Relatively few people venture into the park at this time, just 17,262 overnight visitors last winter compared to the nearly 1.2 million overnight stays between June and September 2010.

The wildlife reemerges with the people gone, and wolves, foxes, swans, geese, eagles, bison and elk are more frequently seen at this time of year.

It's also a prime time for cross-country skiing. Yellowstone in winter has plenty of trails for novices like us and experts alike. No matter the skill level, a ski trip in Yellowstone leaves you with a sense of the park's beauty that is completely different from the busy summer months.

Beagan and I aimed to insert ourselves into this scene through what we pictured would be an unobtrusive means of transportation. For $40 each, we got a two-hour lesson and were outfitted with skis, boots and poles for 24 hours.

We spent the first part of that lesson in the Old Faithful parking lot. A groomed trail about a third of a mile in diameter had been cut there, and we practiced kicking and gliding. I was soon sweating through my layers even though the temperature was stuck at minus five degrees.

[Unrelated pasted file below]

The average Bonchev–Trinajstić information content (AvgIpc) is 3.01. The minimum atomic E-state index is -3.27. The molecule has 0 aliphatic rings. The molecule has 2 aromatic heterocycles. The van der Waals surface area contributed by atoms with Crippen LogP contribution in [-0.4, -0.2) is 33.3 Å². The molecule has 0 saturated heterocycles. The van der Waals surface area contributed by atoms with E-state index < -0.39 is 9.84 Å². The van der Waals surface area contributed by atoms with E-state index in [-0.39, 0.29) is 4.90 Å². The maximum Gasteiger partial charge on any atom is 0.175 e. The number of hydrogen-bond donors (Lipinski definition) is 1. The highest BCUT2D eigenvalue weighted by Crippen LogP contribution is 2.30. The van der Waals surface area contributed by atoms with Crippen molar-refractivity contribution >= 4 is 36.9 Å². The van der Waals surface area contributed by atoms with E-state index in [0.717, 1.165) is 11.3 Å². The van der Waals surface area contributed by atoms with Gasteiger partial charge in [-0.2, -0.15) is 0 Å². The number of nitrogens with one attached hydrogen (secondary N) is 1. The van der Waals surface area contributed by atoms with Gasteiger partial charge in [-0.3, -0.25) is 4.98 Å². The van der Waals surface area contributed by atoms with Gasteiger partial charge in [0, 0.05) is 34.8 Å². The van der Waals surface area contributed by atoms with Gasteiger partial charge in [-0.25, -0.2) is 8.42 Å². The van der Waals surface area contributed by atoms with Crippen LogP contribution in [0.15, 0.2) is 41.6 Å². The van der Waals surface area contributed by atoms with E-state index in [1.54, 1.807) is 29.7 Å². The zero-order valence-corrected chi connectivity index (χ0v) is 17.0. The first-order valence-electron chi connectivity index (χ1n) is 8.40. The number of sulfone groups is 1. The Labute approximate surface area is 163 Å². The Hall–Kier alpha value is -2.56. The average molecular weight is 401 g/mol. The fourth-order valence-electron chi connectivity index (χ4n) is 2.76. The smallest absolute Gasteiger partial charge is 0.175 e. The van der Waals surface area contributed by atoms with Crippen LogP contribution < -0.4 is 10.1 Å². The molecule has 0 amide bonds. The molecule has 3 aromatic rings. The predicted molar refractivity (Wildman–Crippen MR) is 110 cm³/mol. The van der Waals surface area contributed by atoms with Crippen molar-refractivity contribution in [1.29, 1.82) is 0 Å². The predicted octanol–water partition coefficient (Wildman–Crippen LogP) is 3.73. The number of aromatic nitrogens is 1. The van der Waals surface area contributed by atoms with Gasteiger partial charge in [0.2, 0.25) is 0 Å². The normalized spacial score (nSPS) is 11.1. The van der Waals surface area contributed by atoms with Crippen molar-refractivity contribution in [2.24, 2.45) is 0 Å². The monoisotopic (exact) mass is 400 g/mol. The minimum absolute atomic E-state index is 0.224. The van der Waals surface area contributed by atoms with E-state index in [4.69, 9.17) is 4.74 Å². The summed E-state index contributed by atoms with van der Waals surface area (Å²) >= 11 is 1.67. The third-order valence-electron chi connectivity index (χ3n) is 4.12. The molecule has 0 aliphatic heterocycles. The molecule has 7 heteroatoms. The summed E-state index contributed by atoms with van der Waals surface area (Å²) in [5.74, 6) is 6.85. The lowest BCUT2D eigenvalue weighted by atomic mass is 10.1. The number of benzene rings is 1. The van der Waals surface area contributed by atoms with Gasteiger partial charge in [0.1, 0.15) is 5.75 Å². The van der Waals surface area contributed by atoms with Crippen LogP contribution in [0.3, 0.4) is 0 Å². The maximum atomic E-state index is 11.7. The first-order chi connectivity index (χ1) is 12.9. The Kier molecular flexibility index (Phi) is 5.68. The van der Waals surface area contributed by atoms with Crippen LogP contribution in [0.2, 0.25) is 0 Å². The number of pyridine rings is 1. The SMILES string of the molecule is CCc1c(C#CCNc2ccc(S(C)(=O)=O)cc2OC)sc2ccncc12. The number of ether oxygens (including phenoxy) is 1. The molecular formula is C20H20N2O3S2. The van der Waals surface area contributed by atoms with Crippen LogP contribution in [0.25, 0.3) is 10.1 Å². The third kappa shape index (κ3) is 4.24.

We moved on to a series of progressively steeper hills to practice stopping and turning. The last one was our final exam. It was the steepest and involved making a left turn at a high rate of speed to avoid plunging into an icy stream.

Halfway down, my hips lurched, my knees knocked and my arms pinwheeled. I collapsed into a pretzel of limbs, poles and skis. My wife swished past as I picked myself up. I watched as she made the turn effortlessly. We were as ready as we were going to be.

We planned our first outing in our room back at the lodge. The Old Faithful Snow Lodge and the Mammoth Hot Springs Hotel near the northern entrance are the only accommodations inside the park during the winter season from mid-December until the first weekend of March.

There's usually plenty of space throughout the season, with Old Faithful normally running at about 70 percent of capacity and Mammoth about 60 percent full. The exception is Christmas, when the lodges are usually full.

Once you get to Old Faithful in winter, you're pretty much stuck there unless you pony up another $62 to take the three-hour snowcoach back to West Yellowstone. The rooms at Old Faithful are $206 a night, there's no television and reservations are a must at the one restaurant.